2. This!! Perfect timing and reminder from our sweet Lord! We have been struggling getting back into a routine and finding balance here. Reading this reminded me that we need to be more disciplined and go back over our chores and what needs to come first. I feared we took to
    Long one a break but what this reminded me was we just need to recenter and be disciplined. I enjoyed this essay as I do them all. Thank you for the reminder and sharing your heart.

    • Jessie, you took the words right out of my mouth! I couldn’t have said it better. What a timely essay. Thank you again, Sherry! I actually just purchased your lesson books for the fourth year in a row. We’ve struggled so much with consistency and your books help ground us with a solid routine for at least one area of school. Thank you again for all you do, and the wisdom that you share!

      • Katie this is our 4th year with the lesson books they truly help us stay on course. I’m actually getting ready to watch Sherry’s videos again to see how to use them for high school Language Arts. I have one high schooler this year an 8th grader and 2 nd grader! I’m looking for some help with strengthening their writing. If you all can recommend anything that would be awesome. ❤️

        Ps I noticed my typos in my first message. My thumbs don’t move as fast as my brain.

      • Thank you so much, Katie! The lesson books have helped me stay consistent, too. I often create things because they help reign in my own fluttering tendencies 🙂

    • My pleasure–I think we sort of move in and out of more-to-less discipline here, too. We always enjoy a breather, but then we ache for more structure. But over the years I have learned that the underlying structure never really changes and helps things hum along more smoothly.

  3. Thank you so much Ms. Sherry for this incredibly important and well-written post.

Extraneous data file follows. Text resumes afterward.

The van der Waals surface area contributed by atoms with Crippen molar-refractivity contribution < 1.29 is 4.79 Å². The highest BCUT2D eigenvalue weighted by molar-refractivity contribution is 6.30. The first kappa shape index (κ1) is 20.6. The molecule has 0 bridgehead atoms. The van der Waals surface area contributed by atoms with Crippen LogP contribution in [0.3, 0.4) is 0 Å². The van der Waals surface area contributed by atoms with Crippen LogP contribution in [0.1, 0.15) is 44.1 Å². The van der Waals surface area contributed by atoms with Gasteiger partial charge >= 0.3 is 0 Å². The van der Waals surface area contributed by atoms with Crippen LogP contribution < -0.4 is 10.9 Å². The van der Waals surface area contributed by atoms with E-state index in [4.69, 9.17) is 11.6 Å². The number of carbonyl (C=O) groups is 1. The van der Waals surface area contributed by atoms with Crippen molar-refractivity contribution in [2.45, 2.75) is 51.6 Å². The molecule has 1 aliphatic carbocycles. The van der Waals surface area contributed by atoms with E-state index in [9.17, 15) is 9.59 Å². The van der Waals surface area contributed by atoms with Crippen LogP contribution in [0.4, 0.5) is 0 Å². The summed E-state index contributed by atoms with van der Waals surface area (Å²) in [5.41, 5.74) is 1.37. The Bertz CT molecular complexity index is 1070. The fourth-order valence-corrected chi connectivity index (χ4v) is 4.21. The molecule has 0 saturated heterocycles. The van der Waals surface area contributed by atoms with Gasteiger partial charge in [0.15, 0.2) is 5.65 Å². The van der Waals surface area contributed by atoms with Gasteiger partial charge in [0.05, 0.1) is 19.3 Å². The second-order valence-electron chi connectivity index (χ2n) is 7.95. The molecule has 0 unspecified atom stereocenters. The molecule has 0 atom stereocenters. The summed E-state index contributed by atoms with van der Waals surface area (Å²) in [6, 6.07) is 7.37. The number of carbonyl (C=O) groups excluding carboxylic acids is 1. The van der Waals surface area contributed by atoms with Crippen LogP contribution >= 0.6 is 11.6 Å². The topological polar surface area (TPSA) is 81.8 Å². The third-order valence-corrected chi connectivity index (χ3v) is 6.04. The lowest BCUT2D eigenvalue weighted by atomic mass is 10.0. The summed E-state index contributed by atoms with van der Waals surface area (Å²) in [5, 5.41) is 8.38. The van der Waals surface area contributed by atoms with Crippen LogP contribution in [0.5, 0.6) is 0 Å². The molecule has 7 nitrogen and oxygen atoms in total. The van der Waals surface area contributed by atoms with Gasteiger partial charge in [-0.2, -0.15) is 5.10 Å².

It is perfectly timely for me personally, and it is both convicting and confirming.

    I was in the army cadets in Canada for most of my youth, and I used to be such a disciplined person. But then, in my early adulthood, having some years of partying and unstructured spontaneity before having children (I wasn’t saved during those years) , I lost much of that self-discipline.
    Now, with 6 children, I am still scrambling much of the time, grasping for order in the chaos. It’s time to get serious, and plead the Lord to help me regain some of that old, self-disciplined person I used to be!

    • I understand your struggle–I was in the army and that really helped jump-start me in many ways, but I still struggled to get a handle in certain areas of my life. God has brought me a long way–teaching me to be disciplined but within His loving understanding and mercy, which I need daily, sometimes hourly!

  4. Sherry, when you mentioned the oak tree, I was reminded of the scripture Isaiah 61:3 “to console the mourners in Zion–to give them a crown of beauty for ashes, the oil of joy for mourning, and a garment of praise for the spirit of despair. So they will be called oaks of righteousness, the planting of the LORD, that He may be glorified.”
    *from the Berean Standard Bible version*
    Thank you for this teaching.

  5. This is a great post! I thought from the title it would be more about discipline of behavior. To me, this is the other half of successful relaxed homeschooling. If you can be firm but gentle, and you have built up good, reciprocal relationships with your children, then they tend to accept structure and limits. As Charlotte Mason wrote, “Eucation is an atmosphere, a discipline, a life.” I understand that more and more deeply as the years go by (nearly 20 years homeschooling now)!!!

    I hear a lot of, “I could never do what you do because my kids won’t (fill in the blank) unless I make them.” Or, “Being gentle just results in chaos in my home.” Or on the opposite end, “We like to let them have more freedom than that.” Or, “I just can’t find any structure because of the baby and toddler so I am just sending them to school/ putting them in this co-op.” Or, “Your kids are just naturally such good kids.”

    I was so blessed as a young mom to have good and inspiring examples of great mothers and homeschoolers. Our family has had to add in more structure as more children have been added, and that gentle increase in structure has been a continued blessing.

    • All great truths! Thanks for adding your wisdom–examples are very important, it’s one thing to talk about doing something, it’s another thing to see it in action 🙂